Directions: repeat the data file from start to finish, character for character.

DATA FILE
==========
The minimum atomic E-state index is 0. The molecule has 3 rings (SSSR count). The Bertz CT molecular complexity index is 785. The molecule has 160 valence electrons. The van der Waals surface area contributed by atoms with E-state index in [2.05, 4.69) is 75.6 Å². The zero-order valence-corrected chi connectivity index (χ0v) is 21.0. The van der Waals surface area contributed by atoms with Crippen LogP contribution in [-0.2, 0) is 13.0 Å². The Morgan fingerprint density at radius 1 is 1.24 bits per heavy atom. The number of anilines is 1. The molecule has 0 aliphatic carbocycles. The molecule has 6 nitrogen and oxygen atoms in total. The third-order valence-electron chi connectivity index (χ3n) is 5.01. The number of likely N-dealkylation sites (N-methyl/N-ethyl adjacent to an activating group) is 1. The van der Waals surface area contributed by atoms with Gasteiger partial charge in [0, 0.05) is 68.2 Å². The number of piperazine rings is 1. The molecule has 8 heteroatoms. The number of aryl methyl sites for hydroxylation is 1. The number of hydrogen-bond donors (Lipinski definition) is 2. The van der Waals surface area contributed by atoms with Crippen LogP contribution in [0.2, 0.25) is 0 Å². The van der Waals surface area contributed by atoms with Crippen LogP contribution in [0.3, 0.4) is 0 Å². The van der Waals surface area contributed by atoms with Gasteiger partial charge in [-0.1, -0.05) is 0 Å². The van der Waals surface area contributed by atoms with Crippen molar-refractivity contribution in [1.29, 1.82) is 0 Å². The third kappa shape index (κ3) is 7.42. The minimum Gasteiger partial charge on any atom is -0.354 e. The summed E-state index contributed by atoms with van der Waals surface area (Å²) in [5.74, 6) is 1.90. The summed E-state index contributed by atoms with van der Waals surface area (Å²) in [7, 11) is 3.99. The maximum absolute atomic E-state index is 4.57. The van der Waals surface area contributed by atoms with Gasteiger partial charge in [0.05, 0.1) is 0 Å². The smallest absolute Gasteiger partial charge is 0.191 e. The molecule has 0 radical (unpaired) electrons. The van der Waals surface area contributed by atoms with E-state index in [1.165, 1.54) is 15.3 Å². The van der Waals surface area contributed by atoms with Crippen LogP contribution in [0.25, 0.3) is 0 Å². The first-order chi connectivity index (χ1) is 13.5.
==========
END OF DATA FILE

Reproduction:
The minimum atomic E-state index is 0. The molecule has 3 rings (SSSR count). The Bertz CT molecular complexity index is 785. The molecule has 160 valence electrons. The van der Waals surface area contributed by atoms with E-state index in [2.05, 4.69) is 75.6 Å². The zero-order valence-corrected chi connectivity index (χ0v) is 21.0. The van der Waals surface area contributed by atoms with Crippen LogP contribution in [-0.2, 0) is 13.0 Å². The Morgan fingerprint density at radius 1 is 1.24 bits per heavy atom. The number of anilines is 1. The molecule has 0 aliphatic carbocycles. The molecule has 6 nitrogen and oxygen atoms in total. The third-order valence-electron chi connectivity index (χ3n) is 5.01. The number of likely N-dealkylation sites (N-methyl/N-ethyl adjacent to an activating group) is 1. The van der Waals surface area contributed by atoms with Gasteiger partial charge in [0, 0.05) is 68.2 Å². The number of piperazine rings is 1. The molecule has 8 heteroatoms. The number of aryl methyl sites for hydroxylation is 1. The number of hydrogen-bond donors (Lipinski definition) is 2. The van der Waals surface area contributed by atoms with Crippen LogP contribution in [0.2, 0.25) is 0 Å². The van der Waals surface area contributed by atoms with Crippen LogP contribution in [0.3, 0.4) is 0 Å². The van der Waals surface area contributed by atoms with Gasteiger partial charge in [-0.1, -0.05) is 0 Å². The van der Waals surface area contributed by atoms with Crippen molar-refractivity contribution in [1.29, 1.82) is 0 Å². The third kappa shape index (κ3) is 7.42. The minimum Gasteiger partial charge on any atom is -0.354 e. The summed E-state index contributed by atoms with van der Waals surface area (Å²) in [5.74, 6) is 1.90. The summed E-state index contributed by atoms with van der Waals surface area (Å²) in [7, 11) is 3.99. The maximum absolute atomic E-state index is 4.57. The van der Waals surface area contributed by atoms with Gasteiger partial charge in [0.05, 0.1) is 0 Å². The smallest absolute Gasteiger partial charge is 0.191 e. The molecule has 0 radical (unpaired) electrons. The van der Waals surface area contributed by atoms with E-state index in [1.165, 1.54) is 15.3 Å². The van der Waals surface area contributed by atoms with Crippen LogP contribution in [0.25, 0.3) is 0 Å². The first-order chi connectivity index (χ1) is 13.5.